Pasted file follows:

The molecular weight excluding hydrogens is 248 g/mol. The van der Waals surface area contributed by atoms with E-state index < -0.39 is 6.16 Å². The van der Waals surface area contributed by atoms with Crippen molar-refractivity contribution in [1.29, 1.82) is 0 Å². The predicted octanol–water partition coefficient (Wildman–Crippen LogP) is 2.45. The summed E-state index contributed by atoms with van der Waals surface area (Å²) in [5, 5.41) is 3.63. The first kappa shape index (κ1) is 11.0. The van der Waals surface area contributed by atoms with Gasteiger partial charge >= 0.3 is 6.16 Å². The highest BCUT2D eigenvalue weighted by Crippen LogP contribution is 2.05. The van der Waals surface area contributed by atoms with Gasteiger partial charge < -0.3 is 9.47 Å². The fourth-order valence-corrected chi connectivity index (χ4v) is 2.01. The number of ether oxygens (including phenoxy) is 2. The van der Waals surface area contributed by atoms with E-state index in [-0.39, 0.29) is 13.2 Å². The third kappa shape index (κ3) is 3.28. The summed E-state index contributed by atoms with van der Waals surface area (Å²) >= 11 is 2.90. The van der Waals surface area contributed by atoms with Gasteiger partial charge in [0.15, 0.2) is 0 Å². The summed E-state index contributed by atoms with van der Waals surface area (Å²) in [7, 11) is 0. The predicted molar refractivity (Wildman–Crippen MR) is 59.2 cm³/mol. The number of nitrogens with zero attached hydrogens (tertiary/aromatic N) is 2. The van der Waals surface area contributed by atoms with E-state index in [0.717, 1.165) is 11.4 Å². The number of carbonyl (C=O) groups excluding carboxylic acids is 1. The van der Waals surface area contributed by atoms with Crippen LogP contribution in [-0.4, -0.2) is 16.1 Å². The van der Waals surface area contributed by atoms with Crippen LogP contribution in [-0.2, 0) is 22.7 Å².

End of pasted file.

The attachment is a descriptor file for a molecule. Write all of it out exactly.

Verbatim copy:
The molecular weight excluding hydrogens is 248 g/mol. The van der Waals surface area contributed by atoms with E-state index < -0.39 is 6.16 Å². The van der Waals surface area contributed by atoms with Crippen molar-refractivity contribution in [1.29, 1.82) is 0 Å². The predicted octanol–water partition coefficient (Wildman–Crippen LogP) is 2.45. The summed E-state index contributed by atoms with van der Waals surface area (Å²) in [5, 5.41) is 3.63. The first kappa shape index (κ1) is 11.0. The van der Waals surface area contributed by atoms with Gasteiger partial charge >= 0.3 is 6.16 Å². The highest BCUT2D eigenvalue weighted by Crippen LogP contribution is 2.05. The van der Waals surface area contributed by atoms with Gasteiger partial charge < -0.3 is 9.47 Å². The fourth-order valence-corrected chi connectivity index (χ4v) is 2.01. The number of ether oxygens (including phenoxy) is 2. The van der Waals surface area contributed by atoms with E-state index in [-0.39, 0.29) is 13.2 Å². The third kappa shape index (κ3) is 3.28. The summed E-state index contributed by atoms with van der Waals surface area (Å²) >= 11 is 2.90. The van der Waals surface area contributed by atoms with Gasteiger partial charge in [0.15, 0.2) is 0 Å². The summed E-state index contributed by atoms with van der Waals surface area (Å²) in [7, 11) is 0. The predicted molar refractivity (Wildman–Crippen MR) is 59.2 cm³/mol. The number of nitrogens with zero attached hydrogens (tertiary/aromatic N) is 2. The van der Waals surface area contributed by atoms with E-state index in [0.717, 1.165) is 11.4 Å². The number of carbonyl (C=O) groups excluding carboxylic acids is 1. The van der Waals surface area contributed by atoms with Crippen LogP contribution in [-0.4, -0.2) is 16.1 Å². The van der Waals surface area contributed by atoms with Crippen LogP contribution in [-0.2, 0) is 22.7 Å².